glad to have you with me, only you must let me manage when we find
those fellows."

"Of course you'll run the thing and I won't interfere, unless it
becomes mighty necessary, which is quite some likely."

As they got into the canoe Dick said:

"Don't you want the shotgun?"

"No. Got better weapons than that."

"Glad of it. You'll need 'em."

The boys paddled rapidly down the narrow river for several miles
before they came up to the men they were seeking, who were then just
getting out of the little skiff into a larger one which had a canvas
cover and was evidently used as a camp.

Dick guided the canoe beside the larger boat and Ned spoke quietly
to one of the men, who was scowling at him.

"You know what I have come for. I want my rifle."

"What rifle? I don't know anything about your rifle."

"I mean the rifle you stole from our camp this afternoon. I want it
and I'm going to have it."

"See here," said the man, who was purple with rage, as he picked up
a rifle, "I'll blow the top of your head off if you tell me I lie."

"You lie," said Ned calmly. "You are a liar, a thief and a coward.
Now give me that rifle. I am not going to ask you for it many more

"I won't give it to you and I don't know what keeps me from blowing
your head off. I believe I will yet."

"I can tell you why you don't. Because you know there would be a
hundred men on your trail who would never leave it while you were
alive. Because you wouldn't dare show your face to man, woman or
child, white, black or red, in Lee County or anywhere else. Because
your own partner would be the first to give you up."

"He would, would he?"

"Yes, he would!" said the man referred to. "Don't be a fool, but
give the kid his gun, or I will."

The rifle was handed to Ned and the boys paddled back to their camp.
On the way Dick said:

"I was scared stiff, Ned, when that fellow took up his rifle and I
saw how mad he was. Weren't you a little bit frightened yourself?"

"Not then. I'm a good deal scared now to think of it."

As the boys that night sat leaning against a log which they had made
soft with masses of long gray moss, watching the dying out of the
fire which had cooked their supper, another skiff touched at their
bank, bringing the man to whom they had given the salt and also
carrying the carcass of a fine buck.

"There, boys, better smoke what yer can't eat by termorrer. I'll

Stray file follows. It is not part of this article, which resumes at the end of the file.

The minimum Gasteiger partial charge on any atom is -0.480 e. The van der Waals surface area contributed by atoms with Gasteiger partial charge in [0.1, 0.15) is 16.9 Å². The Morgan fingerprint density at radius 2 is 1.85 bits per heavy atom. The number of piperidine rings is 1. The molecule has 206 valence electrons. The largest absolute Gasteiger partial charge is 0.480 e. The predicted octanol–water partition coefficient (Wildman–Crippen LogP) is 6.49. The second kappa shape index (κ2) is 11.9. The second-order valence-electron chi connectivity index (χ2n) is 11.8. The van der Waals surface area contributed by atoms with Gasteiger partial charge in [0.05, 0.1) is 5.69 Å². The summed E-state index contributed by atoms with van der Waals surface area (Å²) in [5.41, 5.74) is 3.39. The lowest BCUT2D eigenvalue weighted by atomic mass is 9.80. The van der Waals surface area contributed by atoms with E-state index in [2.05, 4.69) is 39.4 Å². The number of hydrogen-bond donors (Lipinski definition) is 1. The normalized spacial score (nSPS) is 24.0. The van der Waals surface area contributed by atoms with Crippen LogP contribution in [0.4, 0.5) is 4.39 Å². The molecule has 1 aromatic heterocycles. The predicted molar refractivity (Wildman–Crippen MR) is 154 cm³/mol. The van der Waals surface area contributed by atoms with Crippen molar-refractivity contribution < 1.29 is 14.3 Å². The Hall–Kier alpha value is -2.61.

show yer how."

"We know how and we're very much obliged. But we must pay for it,
you know."

"I can't take a cent and it makes me feel bad t' have yer talk about
it. Have yer seen them fellers yit?"

"Oh, yes. They called on us and we returned the call. We didn't
happen to be at home when they called, though," said Dick.

"They come here t' your camp?"

"Yes. They certainly came."

"'nd you not here?"


"What did they take?"

"Stole a rifle," said Dick.

"I'll git it back. Don't yer worry, I'll git it back and I'll start
now," and the outlaw rose from the log on which he was sitting.

"Don't go. We got the rifle back."

"How did yer do it?"

Dick told the story of the recovery of the rifle. The outlaw sat for
a minute looking down at the ashes of the fire, and then, speaking
very slowly and with emphatic little nods between the words, said:

"And them's th' fellers I thought needed lookin' arter."

There was silence for some time and then Ned spoke in a voice that
was low from suppressed feeling.

"My friend, I don't know your name. I don't know what you did. I
don't ask it. But I believe you are too good a man to be living the
life of an outlaw. Now, can't something be done to help you? If some
men of influence worked for your pardon, couldn't it be got?"

"Reckon not. It's bin tried. I'll tell yer jist how 'twas. I killed
a man. He worried me 'nd threatened me 'nd tried ter kill me with a
knife, 'f I'd shot him then, nobody'd said nuthin', but I waited 'nd
then I got scared, thot he'd kill me, 'nd one day I shot him. I was
put in th' pen, then I was sent t' the chain gang 'nd set t' boxin'
trees f'r turpentine. Saw a man flogged day I got thar. Sed I'd
never git whipped if work would save me. I was the strongest man in
the gang. Boxed more trees 'n anybody. More I did, more I had t'. I
don't say I was whipped. If I was I didn't deserve it. If I was 'nd
ever see th' man that did it I'll kill him. Know how turpentine
gangs is guarded? Boy sits up on platform with rifle 'nd gives
orders. S'pose yer sassy to him or he just wants fun with yer. When
Cap--that's th' man that whips--comes 'long, boy sez feller's bin
shirkin'. Then feller's tied t' tree 'nd Cap beats him till feller
begs t' be killed. I don't want t' hurt anybody 'cept one feller,
but I ain't goin' back t' no chain gang. If the sheriff holds me
up, 'nd sez 'Come back or I'll shoot,' I'll say 'Shoot!'"

The boys were very silent after the outlaw's story and when he left
them they shook hands warmly with him and asked what they could do
for him; ammunition, food, clothing, money, anything they had was at
his service.

"Don't want nuthin'. You've give me more'n you'll ever know," said
the outlaw gruffly.

But the gruffness was a bit tremulous and there were tears in the
man's voice.

The outlaw got in the way of spending his evenings with the young
explorers and Ned pumped him dry of his knowledge of the Everglades,
the Big Cypress and the lesser swamps of South Florida. He made